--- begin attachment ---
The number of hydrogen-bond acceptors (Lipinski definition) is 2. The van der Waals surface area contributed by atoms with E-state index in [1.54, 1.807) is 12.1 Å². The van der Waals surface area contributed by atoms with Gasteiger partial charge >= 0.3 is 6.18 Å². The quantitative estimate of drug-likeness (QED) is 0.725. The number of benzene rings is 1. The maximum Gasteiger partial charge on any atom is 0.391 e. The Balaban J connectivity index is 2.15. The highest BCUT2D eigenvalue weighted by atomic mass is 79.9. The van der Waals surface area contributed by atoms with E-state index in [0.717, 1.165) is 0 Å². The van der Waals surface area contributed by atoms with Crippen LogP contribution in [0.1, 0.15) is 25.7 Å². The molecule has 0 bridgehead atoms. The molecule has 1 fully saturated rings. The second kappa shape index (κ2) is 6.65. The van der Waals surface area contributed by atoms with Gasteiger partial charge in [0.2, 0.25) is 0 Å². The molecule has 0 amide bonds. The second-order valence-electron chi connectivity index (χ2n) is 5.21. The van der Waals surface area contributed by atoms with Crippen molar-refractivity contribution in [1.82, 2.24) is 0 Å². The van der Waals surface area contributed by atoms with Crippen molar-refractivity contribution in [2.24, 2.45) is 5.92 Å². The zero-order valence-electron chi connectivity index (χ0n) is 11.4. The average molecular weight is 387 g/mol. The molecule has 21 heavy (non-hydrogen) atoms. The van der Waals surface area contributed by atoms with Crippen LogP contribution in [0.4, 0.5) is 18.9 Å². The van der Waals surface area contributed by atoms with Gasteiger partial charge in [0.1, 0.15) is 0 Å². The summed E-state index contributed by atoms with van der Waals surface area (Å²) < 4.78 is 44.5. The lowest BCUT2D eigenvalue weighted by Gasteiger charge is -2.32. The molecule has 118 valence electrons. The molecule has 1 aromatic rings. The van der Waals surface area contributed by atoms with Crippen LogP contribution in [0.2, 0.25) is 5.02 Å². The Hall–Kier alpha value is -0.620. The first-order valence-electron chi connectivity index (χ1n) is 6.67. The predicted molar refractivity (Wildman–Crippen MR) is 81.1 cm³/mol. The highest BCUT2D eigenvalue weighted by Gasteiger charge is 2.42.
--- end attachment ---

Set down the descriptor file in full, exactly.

The number of hydrogen-bond acceptors (Lipinski definition) is 2. The van der Waals surface area contributed by atoms with E-state index in [1.54, 1.807) is 12.1 Å². The van der Waals surface area contributed by atoms with Gasteiger partial charge >= 0.3 is 6.18 Å². The quantitative estimate of drug-likeness (QED) is 0.725. The number of benzene rings is 1. The maximum Gasteiger partial charge on any atom is 0.391 e. The Balaban J connectivity index is 2.15. The highest BCUT2D eigenvalue weighted by atomic mass is 79.9. The van der Waals surface area contributed by atoms with E-state index in [0.717, 1.165) is 0 Å². The van der Waals surface area contributed by atoms with Crippen LogP contribution in [0.1, 0.15) is 25.7 Å². The molecule has 0 bridgehead atoms. The molecule has 1 fully saturated rings. The second kappa shape index (κ2) is 6.65. The van der Waals surface area contributed by atoms with Gasteiger partial charge in [0.2, 0.25) is 0 Å². The molecule has 0 amide bonds. The second-order valence-electron chi connectivity index (χ2n) is 5.21. The van der Waals surface area contributed by atoms with Crippen molar-refractivity contribution in [1.82, 2.24) is 0 Å². The van der Waals surface area contributed by atoms with Crippen molar-refractivity contribution in [2.24, 2.45) is 5.92 Å². The zero-order valence-electron chi connectivity index (χ0n) is 11.4. The average molecular weight is 387 g/mol. The molecule has 21 heavy (non-hydrogen) atoms. The van der Waals surface area contributed by atoms with Crippen LogP contribution in [0.4, 0.5) is 18.9 Å². The van der Waals surface area contributed by atoms with Gasteiger partial charge in [0.1, 0.15) is 0 Å². The summed E-state index contributed by atoms with van der Waals surface area (Å²) < 4.78 is 44.5. The lowest BCUT2D eigenvalue weighted by Gasteiger charge is -2.32. The molecule has 118 valence electrons. The molecule has 1 aromatic rings. The van der Waals surface area contributed by atoms with Crippen LogP contribution in [0.2, 0.25) is 5.02 Å². The Hall–Kier alpha value is -0.620. The first-order valence-electron chi connectivity index (χ1n) is 6.67. The predicted molar refractivity (Wildman–Crippen MR) is 81.1 cm³/mol. The highest BCUT2D eigenvalue weighted by Gasteiger charge is 2.42.